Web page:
Editor’s note: Fordham President Michael J. Petrilli recently published a long-form article titled, “Where Education Reform Goes from Here.” Others have responded to that essay, and this post furthers that conversation.

“If you don’t bring parents and families along with you, you’re building a sandcastle by the sea.”

Keri Rodrigues, Massachusetts Parents United

There are so many flaws in how we do education in America, but perhaps one of the most consistent mistakes we make at the school, district, and policy level is the way we ignore parents and deny them a seat at the table when their voices are so important and desperately needed.

Mike Petrilli’s recent piece “Where Education Reform Goes from Here”—which I liked very much—makes this same mistake. He lays out what policymakers and practitioners can and should do moving forward but fails to mention the important role that parents can—and must— play.

Parents are rarely education experts. We don’t usually know the size of the local school budget or the difference between “supplement” and “supplant,” and we certainly aren’t debating the Obama discipline guidance at our summer cookouts and in the stands at baseball games.

But parents are an...


In case you have a lot of time on your hands and have been following the recent exchange about civics education between the Brown Center team at Brookings and myself, allow me to set the record straight.

Although their rejoinder to my original critique of their 2018 report was polite—suggesting that civilized discourse may still be possible in the rude times in which we live—it was wrong on two counts.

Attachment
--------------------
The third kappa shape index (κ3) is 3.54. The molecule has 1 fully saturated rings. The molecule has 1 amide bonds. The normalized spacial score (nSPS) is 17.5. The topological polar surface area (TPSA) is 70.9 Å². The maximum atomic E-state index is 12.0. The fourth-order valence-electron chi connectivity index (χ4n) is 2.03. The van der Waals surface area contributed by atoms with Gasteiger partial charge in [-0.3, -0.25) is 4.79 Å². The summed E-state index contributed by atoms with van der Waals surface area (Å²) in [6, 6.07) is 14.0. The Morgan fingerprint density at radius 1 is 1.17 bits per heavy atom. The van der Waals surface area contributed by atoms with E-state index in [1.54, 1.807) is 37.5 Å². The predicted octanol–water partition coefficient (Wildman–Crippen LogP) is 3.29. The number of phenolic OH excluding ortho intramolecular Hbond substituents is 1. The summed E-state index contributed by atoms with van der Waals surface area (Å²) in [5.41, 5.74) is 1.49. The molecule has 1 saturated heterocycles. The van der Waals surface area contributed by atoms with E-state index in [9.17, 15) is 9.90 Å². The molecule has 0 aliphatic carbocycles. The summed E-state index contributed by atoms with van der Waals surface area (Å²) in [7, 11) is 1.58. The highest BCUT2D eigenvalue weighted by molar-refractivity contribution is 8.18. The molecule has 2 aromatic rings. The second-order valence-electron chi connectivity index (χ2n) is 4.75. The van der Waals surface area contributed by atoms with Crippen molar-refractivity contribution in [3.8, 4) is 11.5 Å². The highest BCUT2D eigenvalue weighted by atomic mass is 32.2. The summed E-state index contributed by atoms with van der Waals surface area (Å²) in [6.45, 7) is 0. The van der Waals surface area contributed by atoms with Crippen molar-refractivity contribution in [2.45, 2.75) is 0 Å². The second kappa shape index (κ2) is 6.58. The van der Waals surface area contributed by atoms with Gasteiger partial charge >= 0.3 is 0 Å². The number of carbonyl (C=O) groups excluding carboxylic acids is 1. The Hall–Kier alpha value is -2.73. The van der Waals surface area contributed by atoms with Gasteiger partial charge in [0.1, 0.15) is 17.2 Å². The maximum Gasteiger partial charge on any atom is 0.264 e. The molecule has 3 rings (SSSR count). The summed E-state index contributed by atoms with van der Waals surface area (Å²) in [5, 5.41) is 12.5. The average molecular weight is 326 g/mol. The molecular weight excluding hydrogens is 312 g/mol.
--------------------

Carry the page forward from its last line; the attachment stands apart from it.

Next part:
The first is a minor matter of fact. They term their response “brief.” But its 938 words compares with the 659 in my original piece. That wouldn’t deserve mention save for the matter of facts. Facts is what they charge me with being obsessed about. And it’s true that I find in their report, as well as in the C3 social studies framework that undergirds it, a marked lack of enthusiasm for facts. So let me start with the fact that their “brief” response is not, in fact, brief. It’s almost half again longer than what I wrote! What does this say about them—and their grasp on what’s a fact and what’s not?

But enough wordplay. Their second—and major—error is to accuse me of Gradgrind-like worship of...

with Ann M. Duffett, Ph.D.

Since 2010, when most states adopted the Common Core State Standards (CCSS), the Thomas B. Fordham Institute has been committed to monitoring their implementation. One of our initial reports, written in 2013 by lead author Tim Shanahan, surveyed middle and high school English language arts (ELA) teachers and found broad support for the CCSS-ELA, yet highlighted several red flags.

Five years later, the CCSS (or close facsimiles) are still in place in most states. And given that high expectations only matter when reflected in classroom practice, we owe it to teachers to continue supporting their efforts to implement these more rigorous standards.

Accordingly, we’re back with another nationally representative survey of ELA teachers.

Reading and Writing Instruction in America’s Schools, authored by Fordham’s senior research and policy associate David Griffith and FDR Group’s Ann Duffett, suggests real progress in implementing state ELA standards, but also—like the baseline 2013 report—real cause for concern. For example, middle and high school teachers are asking more text-dependent questions and report that students’ ability to accurately cite evidence from the text has improved—both of which are in line with the CCSS-ELA. Yet they have also become more likely to assign texts based on...

By Timothy Shanahan

Back in the 1930s, Judy Garland and Mickey Rooney always seemed to be putting on a show. They were going to be sent to a farm to work for the summer in Babes in Arms, but they wanted to go to Broadway instead—and they did!

I love that whole idea of Judy and Mickey with their teenage backs to the wall, singing and dancing their way to success (and into our hearts). Younger folks might prefer a more recent analogy—like Footloose—but then I’d have to be a younger blogger who is less than six degrees of separation from Kevin Bacon.